After taking home a string of awards at this year’s Billboard Music Awards, platinum-selling rapper and singer Doja Cat has canceled her much-anticipated summer tour to tackle health issues in her throat.
The 26-year-old “Kiss Me More” artist announced on Twitter that she had to undergo surgery to remove an abscess in her tonsil before revealing the tour cancellation news to her fans in a series of tweets.
“Hi guys. I wanted you to hear it from me first. Unfortunately, I have to have surgery on my tonsils asap. The surgery is routine but the recovery is going to take a while due to swelling. That means I have to cancel my festival run this summer as well as The Weeknd tour,” the singer wrote in a statement. “I feel horrible about this but can’t wait for this to heal and get back to making music and create an experience for y’all.”
Tonsil cysts, like the ones Doja has, are lumps on one or both of the tonsils. The tonsils are two masses of soft tissue at the back of the throat. When cysts form there, they may not cause symptoms or be noticeable. A person may only feel the presence of larger cysts. These cysts are usually not a cause for concern.
A person might not know that they have a tonsil cyst until a healthcare professional finds it while examining the area for other reasons.
Tonsil cysts do not usually cause symptoms and grow slowly.
However, a lump on the tonsils can result from more serious issues. Anyone with a growth on their tonsils should see their primary care physician. A larger cyst may feel like a foreign object in the back of the throat and cause difficulty swallowing.
Other symptoms may include:
- an earache
- a dry cough
Is It Tonsil cancer?
This is a type of oropharyngeal cancer, which is cancer that begins in the mouth or throat. Cells grow too quickly and form one or more tumors.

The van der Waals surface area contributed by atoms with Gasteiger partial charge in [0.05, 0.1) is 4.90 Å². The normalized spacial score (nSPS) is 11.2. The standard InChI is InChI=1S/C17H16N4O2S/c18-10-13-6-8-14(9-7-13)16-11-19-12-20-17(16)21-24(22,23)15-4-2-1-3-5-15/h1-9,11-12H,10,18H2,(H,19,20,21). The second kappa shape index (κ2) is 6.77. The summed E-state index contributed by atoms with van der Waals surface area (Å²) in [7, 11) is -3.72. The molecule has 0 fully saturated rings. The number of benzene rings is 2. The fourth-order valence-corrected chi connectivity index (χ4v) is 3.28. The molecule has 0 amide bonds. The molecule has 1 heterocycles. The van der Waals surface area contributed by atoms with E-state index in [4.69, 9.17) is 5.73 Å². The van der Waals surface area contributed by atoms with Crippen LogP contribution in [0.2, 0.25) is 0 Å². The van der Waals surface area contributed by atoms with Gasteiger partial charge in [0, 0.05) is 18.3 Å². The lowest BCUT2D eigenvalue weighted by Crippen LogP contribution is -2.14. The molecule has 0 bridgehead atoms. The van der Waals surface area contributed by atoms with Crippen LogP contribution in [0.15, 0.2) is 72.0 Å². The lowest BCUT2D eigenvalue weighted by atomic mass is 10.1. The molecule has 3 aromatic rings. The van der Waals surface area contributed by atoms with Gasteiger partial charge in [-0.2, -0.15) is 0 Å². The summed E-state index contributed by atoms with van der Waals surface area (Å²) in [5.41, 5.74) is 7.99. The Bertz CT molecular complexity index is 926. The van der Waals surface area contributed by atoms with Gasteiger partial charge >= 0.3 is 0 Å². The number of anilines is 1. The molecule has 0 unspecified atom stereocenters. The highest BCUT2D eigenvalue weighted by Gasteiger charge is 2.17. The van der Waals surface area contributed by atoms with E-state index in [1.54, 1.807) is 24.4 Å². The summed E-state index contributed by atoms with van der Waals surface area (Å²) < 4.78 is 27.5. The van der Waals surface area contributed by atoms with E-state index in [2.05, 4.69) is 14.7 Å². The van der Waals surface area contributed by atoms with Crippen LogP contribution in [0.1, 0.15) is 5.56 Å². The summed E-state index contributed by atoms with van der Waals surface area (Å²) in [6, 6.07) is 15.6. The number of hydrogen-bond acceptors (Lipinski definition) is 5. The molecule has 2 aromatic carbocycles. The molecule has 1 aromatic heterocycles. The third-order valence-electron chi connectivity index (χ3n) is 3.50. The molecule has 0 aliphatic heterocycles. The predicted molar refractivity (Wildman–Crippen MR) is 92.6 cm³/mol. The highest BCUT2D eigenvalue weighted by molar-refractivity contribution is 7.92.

According to the American Society of Clinical Oncology, more than 54,000 adults in the country receive a diagnosis of oral or oropharyngeal cancer each year.
A person with tonsil cancer may have:
- a sore in the mouth that doesn’t heal
- red or white patches on the affected tonsil
- mouth pain or bleeding
- an earache
- bad breath
- changes in speech
- unexplained weight loss
- a new mass or lump on the neck
Leading up to the announcement, the “Say So” singer told her over 23 Million fans that she forgot that she was taking antibiotics to aid a tonsil infection while at this year’s Billboard Music Awards, where she drank wine and vaped “all day long.”
The Grammy-award-winning artist went on to share that while she is addicted to vaping, she believes with the right discipline, she could cut her use of it sometime in the near future.
“I’m addicted but I’m not weak,” she wrote. “I was literally staring at my vape today that normally I’d hit a thousand times a day and hit it two times instead. I’ma try to go cold turkey for now but hopefully, my brain doesn’t need it at all by then.”
Vaping Side Effects
Vaping is less harmful than smoking, but it’s still not safe. E-cigarettes heat nicotine (extracted from tobacco), flavorings and other chemicals to create an aerosol that you inhale. The aerosol from e-cigarettes can contain harmful chemicals, including nicotine; ultrafine particles that can be inhaled deep into the lungs; flavoring such diacetyl, a chemical linked to a serious lung disease; volatile organic compounds such as benzene, which is found in car exhaust; and heavy metals, such as nickel, tin, and lead.
An FDA analysis of e-cigarettes from two leading brands found that the samples contained carcinogens and other hazardous chemicals, including diethylene glycol, which is found in antifreeze. These chemicals are dangers for both adolescents and adults.
A report from Greek researchers found that using e-cigarettes caused breathing difficulties in both smokers and non-smokers of all ages.
As of September 2019, 530 cases of lung injury and seven deaths due to vaping have been reported in the U.S. Symptoms of vaping-related lung injury include:
- Rapid onset of coughing
- Breathing difficulties
- Weight loss
- Nausea and vomiting
Physicians have attributed these symptoms to a buildup of oil and/or white blood cells in the lungs. THC and CBD, another active ingredient in cannabis, are heated up as oil in vape pens before being converted to vapor to smoke.